Date of Award

12-2008

Document Type

Thesis

Degree Name

Master of Science (MS)

Legacy Department

Environmental Toxicology

Advisor

Rodgers, John H

Committee Member

English , William R

Committee Member

Hitchcock , Daniel R

Abstract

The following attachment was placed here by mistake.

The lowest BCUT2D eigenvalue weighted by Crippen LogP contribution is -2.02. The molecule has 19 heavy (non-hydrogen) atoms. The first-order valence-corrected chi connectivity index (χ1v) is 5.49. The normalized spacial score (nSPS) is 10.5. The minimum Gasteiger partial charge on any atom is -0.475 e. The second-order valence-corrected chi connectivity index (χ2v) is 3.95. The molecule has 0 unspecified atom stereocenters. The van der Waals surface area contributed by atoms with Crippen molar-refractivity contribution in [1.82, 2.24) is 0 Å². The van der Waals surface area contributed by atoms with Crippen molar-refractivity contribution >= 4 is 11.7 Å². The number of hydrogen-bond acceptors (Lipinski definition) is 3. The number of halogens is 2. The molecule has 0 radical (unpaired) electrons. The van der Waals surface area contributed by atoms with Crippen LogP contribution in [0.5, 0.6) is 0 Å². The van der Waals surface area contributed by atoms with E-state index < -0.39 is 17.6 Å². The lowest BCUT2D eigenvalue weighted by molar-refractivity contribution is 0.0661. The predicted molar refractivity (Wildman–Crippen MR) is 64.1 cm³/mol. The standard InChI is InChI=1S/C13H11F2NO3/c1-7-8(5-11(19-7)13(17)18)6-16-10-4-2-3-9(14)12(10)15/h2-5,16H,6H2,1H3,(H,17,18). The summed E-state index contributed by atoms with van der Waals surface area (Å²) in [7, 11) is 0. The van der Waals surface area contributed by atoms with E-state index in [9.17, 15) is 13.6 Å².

Campus parking lot stormwater (CPLSW) runoff mobilizes a variety of constituents from vehicular and atmospheric deposition that may pose risks to receiving aquatic systems. The overall objective of this research was to provide an approach for risk characterization, toxicity identification, and remediation of constituents of concern in CPLSW. The specific objectives of this research were to: (1) Characterize campus parking lot stormwater (CPLSW) to discern the constituents of concern present in these waters; (2) Perform TIE manipulations to identify possible fractions of concern in CPLSW, and; (3) Evaluate the performance of a pilot-scale constructed wetland treatment system (CWTS) designed to treat simulated CPLSW. Physicochemical measures of general water chemistry, metals, and oil and grease preceded toxicity tests. Toxicity tests and TIEs were performed using two sentinel species, Pimephales promelas Rafinesque and Ceriodaphnia dubia Richard in 7 day static/renewal tests with USEPA testing protocols as guidelines. Maximum concentrations of inorganics measured in samples of CPLSW were: 4,756 µg Al/L, 53 µg Cu/L, 1,206 µg Ni/L, and 908 µg Zn/L. Fish (P. promelas) were more sensitive to CPLSW than C. dubia with decreased survival in 92% and 15% of the samples (n=13), respectively. Using USEPA TIE methodology, aeration and solid phase extraction were each successful for decreasing mortality of P. promelas. Aerating the CPLSW samples for 14 days decreased mortality and increased reproduction of C. dubia. The decrease in toxicity due to aeration and solid phase extraction suggests volatile or readily oxidizable compounds and non-polar organics are primary causes of toxicity. Although CPLSW varied widely in composition and toxicity, constituents of concern included: pH, alkalinity, total suspended solids, biological oxygen demand, chemical oxygen demand, metals, and oil and grease. Pilot-scale CWTS experiments were conducted using simulated CPLSW. In this pilot-scale CWTS, decrease concentrations of constituents of concern (e.g. Al, Cu, Ni, Zn, and oil and grease) were achieved from untreated (inflow) to treated (outflow) in all formulations of simulated CPLSW tested. Consequently, toxicity to P. promelas and C. dubia decreased from inflow to outflow, indicating the potential for remediation through removal of primary constituents of concern.

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